Attempt #3

Knowing fully well that I was going to have a long night shift ahead of me, I decided to check out the Coffee Bar side of the market for what would be my third trip over the course of 5 days.  I feel like I should also point out that the Coffee Bar, as its name literally breaks down as, serves coffee during the day and a full bar at night.  I also noticed during this visit that the Coffee Bar has a patio seating area under construction, cheesy string lights and all, that I am looking forward to.

Fruity Pebbles Latte- $6

Against my best judgement, I got it “for here” for the sake of the pic, even though a.) I had to break my rule of not eating in places because this fucking pandemic isn’t over yet and b.) I was nervous about being late for work the whole time (I did, in fact, get there on time).  As I waited, I could see their secret recipe fruity pebbles milk sitting on the counter.  It was, in fact, fruity pebbles and milk.  

I didn’t really think the Fruity Pebbles would work with the espresso, having had been burned before by places that just dump them onto things with no regard of the flavor profile just for the sake of the burst of color.  But, somehow… it did work.  Maybe it’s because cereal milk is never quite as strong as some might hope, but the subtle fruitiness of the milk played well with the chocolatey notes in the espresso.  The espresso itself probably also had the best crema on it that I’ve ever seen on a latte (and yes, I had to google the pretentious espresso-snob term for the foam that floats to the top).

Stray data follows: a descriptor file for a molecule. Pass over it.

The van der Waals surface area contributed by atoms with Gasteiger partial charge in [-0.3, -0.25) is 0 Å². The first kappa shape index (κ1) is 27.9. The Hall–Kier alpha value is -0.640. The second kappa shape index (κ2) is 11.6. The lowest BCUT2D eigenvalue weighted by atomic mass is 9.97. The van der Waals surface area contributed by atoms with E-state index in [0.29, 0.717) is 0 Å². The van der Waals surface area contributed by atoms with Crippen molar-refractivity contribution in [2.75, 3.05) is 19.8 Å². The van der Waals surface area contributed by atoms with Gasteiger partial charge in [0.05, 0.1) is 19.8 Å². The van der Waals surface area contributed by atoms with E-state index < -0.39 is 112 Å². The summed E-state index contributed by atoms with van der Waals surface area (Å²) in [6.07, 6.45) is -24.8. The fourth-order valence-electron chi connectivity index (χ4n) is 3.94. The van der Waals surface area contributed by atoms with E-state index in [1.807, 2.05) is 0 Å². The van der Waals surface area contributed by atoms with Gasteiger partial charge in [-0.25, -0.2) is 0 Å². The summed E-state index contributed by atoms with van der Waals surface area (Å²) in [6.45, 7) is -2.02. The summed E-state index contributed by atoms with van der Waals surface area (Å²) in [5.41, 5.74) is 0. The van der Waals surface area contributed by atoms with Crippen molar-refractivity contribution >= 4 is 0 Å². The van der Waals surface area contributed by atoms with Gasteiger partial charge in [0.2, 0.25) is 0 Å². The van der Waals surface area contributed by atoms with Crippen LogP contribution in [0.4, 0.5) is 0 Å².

Also shoutout to the pour over, which on their menu board is priced at “4-ish”

I’m so glad I’m living with my parents again at the moment.  Otherwise, this whole thing would’ve been like, a month’s worth of my food budget.